New York City is a destination for shoppers of all kinds: it’s the home to the world’s most famous Fashion Week, most iconic department stores and most storied stretch of shops. From the grand dames of Fifth Avenue to the trendsetters of SoHo to the frenzied storefronts of Chinatown, there’s a place to find whatever you’re looking for.

There’s not really one “shopping neighborhood” in New York City: the entire island of Manhattan (and increasingly, parts of Brooklyn and Queens) is made up of mixed-use neighborhoods that feature boutiques and restaurants, bars and brownstones, apartment buildings and department stores. Although I have a few tried-and-true favorites whether I’m looking for something new for myself or a gift for someone else, I urge you to keep your eyes open: you never know what sort of magical shop you might stumble over on a busy avenue or a cobblestone alleyway.

Although Chelsea Market is primarily a foodie destination, it’s worth checking out even if you’re not hungry. But if you are: boy, are you in luck! There are endless options at Chelsea Market: Australian meat pies at Tuck Shop (my favorite is the Thai chicken curry), sumptuous grilled cheese and milk at Chelsea Creamline, the best tacos in the city at Los Tacos No. 1. Even if you’re not hungry right then, you can stock up on fresh Italian imported cheese and charcuterie at Buon Italia or fancy spices at Spices and Tease. And if you’re not hungry at all, head to Artists & Fleas for plenty of artisan-made crafts from jewelry to shirts to make-up bags with quirky says. My personal favorite store in Chelsea Market is Posman Books: it has a wide variety of books and cards, with an especially lovely selection of titles specific to New York City. After you finish at Chelsea Market, don’t miss taking a walk on the High Line—there’s an entrance just north of the 10th Avenue exit.

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When you visit Chinatown, it feels like you’ve stepped into an exotic foreign land. $1 steamed pork buns, vividly colored dragonfruit and starfruit, stacks of powdered herbs identified only with Chinese characters written in marker on construction paper, giant lobsters swimming in tanks: Chinatown is a land of pungent spices and chaotic sidewalks. You can find a little bit of everything on the alleys around Canal Street: knock-off designer purses, cure-all herbs, exotic fruits and vegetables you can’t find anywhere else in Manhattan. Perhaps the most valuable part of Chinatown for the Manhattan shopper: the $10 foot massages. The salons aren’t fancy, but they’re a great place to recharge and relax before hitting the pavement again.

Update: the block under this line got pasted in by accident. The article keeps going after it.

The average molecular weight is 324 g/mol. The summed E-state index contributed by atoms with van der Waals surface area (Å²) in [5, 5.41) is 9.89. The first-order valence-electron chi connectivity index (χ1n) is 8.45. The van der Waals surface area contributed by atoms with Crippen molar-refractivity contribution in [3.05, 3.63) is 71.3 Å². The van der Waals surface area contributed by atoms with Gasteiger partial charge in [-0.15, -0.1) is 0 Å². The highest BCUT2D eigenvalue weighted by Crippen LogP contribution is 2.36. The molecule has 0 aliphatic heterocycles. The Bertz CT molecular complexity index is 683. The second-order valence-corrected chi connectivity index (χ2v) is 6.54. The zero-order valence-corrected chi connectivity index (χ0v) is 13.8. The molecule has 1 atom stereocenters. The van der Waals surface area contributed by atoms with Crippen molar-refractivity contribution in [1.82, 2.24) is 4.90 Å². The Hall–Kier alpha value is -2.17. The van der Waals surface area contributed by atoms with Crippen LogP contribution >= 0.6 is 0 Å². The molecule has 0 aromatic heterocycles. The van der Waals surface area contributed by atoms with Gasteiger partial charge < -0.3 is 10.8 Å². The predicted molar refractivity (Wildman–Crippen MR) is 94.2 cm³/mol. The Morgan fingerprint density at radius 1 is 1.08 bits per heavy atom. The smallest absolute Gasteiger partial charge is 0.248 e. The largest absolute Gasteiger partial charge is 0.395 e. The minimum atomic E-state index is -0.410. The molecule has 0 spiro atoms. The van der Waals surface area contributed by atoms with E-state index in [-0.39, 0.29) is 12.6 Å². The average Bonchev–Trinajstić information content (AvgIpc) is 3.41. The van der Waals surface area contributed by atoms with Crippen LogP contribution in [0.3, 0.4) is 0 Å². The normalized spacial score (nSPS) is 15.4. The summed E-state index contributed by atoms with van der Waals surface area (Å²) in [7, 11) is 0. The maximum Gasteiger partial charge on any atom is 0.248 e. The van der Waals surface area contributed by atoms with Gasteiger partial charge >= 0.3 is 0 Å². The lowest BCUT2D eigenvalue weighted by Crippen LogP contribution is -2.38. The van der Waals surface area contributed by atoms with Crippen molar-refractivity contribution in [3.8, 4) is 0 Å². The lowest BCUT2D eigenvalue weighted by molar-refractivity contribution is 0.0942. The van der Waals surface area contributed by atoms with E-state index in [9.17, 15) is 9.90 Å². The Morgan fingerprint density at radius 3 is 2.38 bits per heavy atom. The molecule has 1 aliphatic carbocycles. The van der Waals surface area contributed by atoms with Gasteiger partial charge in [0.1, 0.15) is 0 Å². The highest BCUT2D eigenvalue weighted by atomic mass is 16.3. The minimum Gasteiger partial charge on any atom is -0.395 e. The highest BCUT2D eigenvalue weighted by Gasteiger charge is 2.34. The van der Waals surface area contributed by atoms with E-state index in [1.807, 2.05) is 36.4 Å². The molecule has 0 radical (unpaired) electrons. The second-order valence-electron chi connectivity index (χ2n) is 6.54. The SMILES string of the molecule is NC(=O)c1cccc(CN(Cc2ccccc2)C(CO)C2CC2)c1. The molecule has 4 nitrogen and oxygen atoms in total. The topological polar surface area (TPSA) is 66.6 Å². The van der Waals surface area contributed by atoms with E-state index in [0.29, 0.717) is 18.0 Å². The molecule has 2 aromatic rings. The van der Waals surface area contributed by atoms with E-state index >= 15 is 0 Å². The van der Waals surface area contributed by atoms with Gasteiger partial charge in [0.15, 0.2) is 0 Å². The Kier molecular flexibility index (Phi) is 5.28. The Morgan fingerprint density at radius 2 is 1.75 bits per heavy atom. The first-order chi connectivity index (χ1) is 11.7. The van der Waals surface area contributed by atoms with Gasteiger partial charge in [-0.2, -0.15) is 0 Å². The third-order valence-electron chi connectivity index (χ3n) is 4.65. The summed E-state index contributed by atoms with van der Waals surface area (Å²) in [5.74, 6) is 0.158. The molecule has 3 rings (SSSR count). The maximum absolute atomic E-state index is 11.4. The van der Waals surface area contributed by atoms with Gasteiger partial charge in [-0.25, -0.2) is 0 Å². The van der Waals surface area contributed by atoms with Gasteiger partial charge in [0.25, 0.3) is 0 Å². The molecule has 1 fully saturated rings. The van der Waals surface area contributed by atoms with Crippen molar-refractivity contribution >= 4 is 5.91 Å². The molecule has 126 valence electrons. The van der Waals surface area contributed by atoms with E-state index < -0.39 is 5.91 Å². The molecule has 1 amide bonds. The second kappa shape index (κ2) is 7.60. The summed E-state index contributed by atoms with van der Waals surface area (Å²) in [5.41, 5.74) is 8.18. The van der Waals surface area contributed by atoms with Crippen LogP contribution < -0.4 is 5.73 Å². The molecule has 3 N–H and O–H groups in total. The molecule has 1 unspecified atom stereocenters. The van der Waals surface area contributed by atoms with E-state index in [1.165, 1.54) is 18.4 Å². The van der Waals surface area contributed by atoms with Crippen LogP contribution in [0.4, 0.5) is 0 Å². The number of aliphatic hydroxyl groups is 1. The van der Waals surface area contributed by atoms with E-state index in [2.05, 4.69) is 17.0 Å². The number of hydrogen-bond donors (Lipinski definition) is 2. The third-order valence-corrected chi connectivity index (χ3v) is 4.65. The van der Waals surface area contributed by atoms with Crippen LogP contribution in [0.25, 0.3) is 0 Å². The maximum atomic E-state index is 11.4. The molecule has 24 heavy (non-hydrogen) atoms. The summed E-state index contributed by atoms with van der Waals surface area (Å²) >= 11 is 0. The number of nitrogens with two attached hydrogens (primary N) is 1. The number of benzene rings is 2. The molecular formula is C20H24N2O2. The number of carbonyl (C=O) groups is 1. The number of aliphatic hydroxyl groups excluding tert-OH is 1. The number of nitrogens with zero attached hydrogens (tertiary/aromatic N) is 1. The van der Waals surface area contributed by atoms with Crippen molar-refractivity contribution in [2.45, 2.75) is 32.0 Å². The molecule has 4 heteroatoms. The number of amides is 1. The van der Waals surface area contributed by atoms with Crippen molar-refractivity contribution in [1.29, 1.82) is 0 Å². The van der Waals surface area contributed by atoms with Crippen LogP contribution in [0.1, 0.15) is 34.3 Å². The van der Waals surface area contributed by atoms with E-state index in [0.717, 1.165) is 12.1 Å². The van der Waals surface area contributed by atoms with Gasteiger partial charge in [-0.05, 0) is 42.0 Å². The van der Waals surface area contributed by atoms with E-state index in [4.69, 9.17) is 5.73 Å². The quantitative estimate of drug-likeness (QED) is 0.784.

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Although Bedford Avenue in Williamsburg is one of the trendier places to shop in Brooklyn, I prefer Franklin Street in Greenpoint, which is just a 20-minute walk farther north through McCarren Park. Don’t miss the staff-picked selection at WORD Bookstore, the awesome vintage finds at People of 2morrow,  or the artist-run Wolves Within apparel and accessories shop. Dandelion Wine is a super cute wine shop to pick up a bottle too! If you want to stick to Williamsburg, though, don’t be afraid to wander the streets closer to the waterfront. There are outposts of popular chain stores like JCrew, Madewell, American Apparel and an Urban Outfitters that features a rooftop bar—but also some Brooklyn-grown favorites like Catbird and Mociun for jewelry, the original outpost of Artists & Fleas and the Bedford Cheese Shop. On the East River waterfront, check out Smorgasburg on Saturday for a crazy selection of foodie favorites and the Brooklyn Flea on Sunday for antiques, furniture, vintage clothing and handmade goods. Head to A&G Merch for a wide selection of home goods: there are gorgeous artisan couches and tables, and a nice selection of travel-ready and Brooklyn-themed glasses, dishware and pillows. If you need a break from shopping, check out Nitehawk: it’s an indie movie theater that serves boozy root beer floats and other treats during the shows.

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SoHo is a shopper’s paradise of all shapes and sizes. Broadway has all the heavy hitters—Bloomingdales, Topshop, H&M, Zara—with plenty others like JCrew and COS on Prince Street or Kate Spade on Mercer Street. For specs, head to Warby Parker, and for used books or a secondhand gem, go to Housing Works Bookstore Café and the thrift store next door (it’s a non-profit benefiting people living with AIDs in New York City). A little farther south, the shops get a bit funkier: there’s Nike LAB, Reformation, the Instagrammable stairs of Opening Ceremony. For home goods, there are outposts of CB2, Dwell and Room & Board. If you need a bit of sugar sustenance: stop in Balthazar for a hazelnut hot chocolate to-go during the colder months and Laduree for a macaron in their lovely courtyard during the summer.

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Post By Christine Amorose of C’est Christine

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